Since 2010, parents and community members in the East Valley School District have been talking about the transition to K-8.
Tuesday at the district’s school board meeting, community members turned out to discuss the transition, fully implemented since the beginning of the school year. The board is looking at the direction of K-8, whether they should keep it or wind it back to a more traditional model, with elementary and middle schools. So many people came to the meeting it was moved from the district office to Trent Elementary School’s auditorium.
Almost 40 people spoke to the board, many of them praising the work the district has done, many more asking the board to slow down and make thoughtful decisions.
The speakers were a mix of staff members, K-8 supporters, families with students who attend the Washington Academy of Arts and Technology (WAAT), and opponents of K-8. WAAT, which is the umbrella of the district’s alternative programming and includes the Homelink program, Parent Partnership and more, could lose its location at the Enrichment Center – the former East Valley Middle School – if the district returns to a K-5 and middle school system. There are currently 560 students in WAAT in kindergarten through the 12th grade.
Leslee McLachlan, president of the teachers union, said she believes the district could lose more than $3 million if it loses the WAAT programs.
“Please, please, please be wise,” she said. “This is a huge decision that you are undertaking.”
Alahna Menter, a 14-year-old student in the homeschool program, said she is excelling in an environment where she can move ahead at her own pace. She said when she first attended a traditional school, she was frustrated her classmates were learning reading and math she already knew; she was sent to the library often for walking around the classroom when she became bored. Since entering the homeschool program, she has been able to work at her own pace and is now a 10th-grader, studying for her GED and is hoping to enroll in classes at a community college.
She is able to join in with other students with similar backgrounds and experiences.
Laurie Nesselrode said she has a child who did not do well in a traditional setting and is now a junior in the WAAT program.
“Keep this program open,” she told the board. “Do not do away with WAAT. It’s a very good program.”
“I am very proud to be a homeschool mom,” said Jenifer Robison, who has children in the Parent Partnership. She said her son loves going to school and can be himself at WAAT.
“The WAAT program is a viable program, it contributes to the district,” she said.
Parents, teachers and students also spoke about K-8.
John Savage, career and technical director for the district, made an emotional plea to the board, choking back tears several times.
“Slow down and look at the facts,” he said.
Otis Orchards parent Ryan Roslak said he was on the committee that originally pitched the idea of K-8 to the board and he has kept up with research that has come out since East Valley began the transition.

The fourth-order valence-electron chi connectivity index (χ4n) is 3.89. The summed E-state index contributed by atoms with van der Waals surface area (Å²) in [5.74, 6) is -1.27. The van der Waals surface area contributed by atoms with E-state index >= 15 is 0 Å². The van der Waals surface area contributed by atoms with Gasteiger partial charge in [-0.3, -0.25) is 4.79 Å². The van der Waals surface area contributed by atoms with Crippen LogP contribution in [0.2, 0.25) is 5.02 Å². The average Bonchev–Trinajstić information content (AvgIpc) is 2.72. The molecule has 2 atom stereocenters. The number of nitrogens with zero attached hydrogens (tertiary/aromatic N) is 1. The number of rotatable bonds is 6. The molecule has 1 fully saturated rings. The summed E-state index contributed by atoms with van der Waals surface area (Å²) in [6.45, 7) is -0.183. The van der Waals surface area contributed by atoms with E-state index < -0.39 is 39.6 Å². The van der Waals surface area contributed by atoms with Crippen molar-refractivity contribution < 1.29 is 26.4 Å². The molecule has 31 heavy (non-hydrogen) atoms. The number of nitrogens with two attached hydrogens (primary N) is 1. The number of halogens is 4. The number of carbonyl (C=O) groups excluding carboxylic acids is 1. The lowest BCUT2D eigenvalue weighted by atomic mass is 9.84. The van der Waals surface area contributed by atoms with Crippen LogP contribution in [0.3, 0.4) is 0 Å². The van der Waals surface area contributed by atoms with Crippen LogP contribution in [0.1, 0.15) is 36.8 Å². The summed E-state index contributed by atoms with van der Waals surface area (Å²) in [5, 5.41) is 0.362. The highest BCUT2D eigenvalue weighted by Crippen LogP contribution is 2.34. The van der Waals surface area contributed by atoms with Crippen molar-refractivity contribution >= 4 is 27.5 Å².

“I strongly support that we continue with the K-8 model,” he told the board. “It really is serving the majority of the kids the best.”
He asked everyone who is in favor of K-8 to stand and about half of the audience did.
Mindy Stewart, an outspoken critic of the district, said she felt anyone with concerns about the K-8 transition has been dismissed and opponents have been intimidated.
Last year, she said many people begged the school board to slow down before moving forward.
“That was ignored,” Stewart said.
She said the board needs to work on restoring trust with the community. Important issues should be over-communicated by sending out emails, backpack mail, putting them on Facebook and the district’s website.
“There is a very, very, very long history of distrust,” she said, noting that changes have pitted “parent against parent and teachers against teachers.”
Stewart did say, however, that she agreed with parents who want the board to slow down.
Board chairman Mike Novakovich said new board members promised they would discuss K-8 because there was a level of frustration in the community. He believes this was why voters replaced several incumbents in November.
“We need to go out there and do our due diligence,” he told the board. He said he has been visiting the schools and reading up on K-8 research.
Board member Justin Voelker said he was concerned that he didn’t hear from parents from Trentwood or Trent schools. His worry is that many of the complaints come from the Trentwood area – mostly about facilities or overcrowding – but he would love to hear positive stories from the school.
The board talked about completing a survey of parents, students, staff and community members to learn about their experiences and positions.
Mike Harris, a longtime board member, said he heard from the audience that “there are a lot of things that are positive as a result of seismic change. I don’t believe we lose all of that if we move back,” he said.
Harris also worried about the timing of any decision. If the district waited one or two years to decide it would create an atmosphere of uncertainty.
“That kills my productivity at work,” he said, arguing the board needed to act quickly.
If the district needs to lay off staff, they must be notified by May 15.
Superintendent John Glenewinkel said the district stands to lose $500,000 to $2.5 million if the district dismantles K-8. He and his staff have been crunching the numbers for days, looking at different factors.
“Factors that if I’m not telling you about, I’m not doing my job,” he said. But if the board directs him to make the change, he will make every effort to do so.
Glenewinkel suggested to the board they find a time for a retreat so the board could really hash through the issues.
The next East Valley School Board meeting will be at 6 p.m. Jan. 28 in the district office, 12325 E. Grace Ave.
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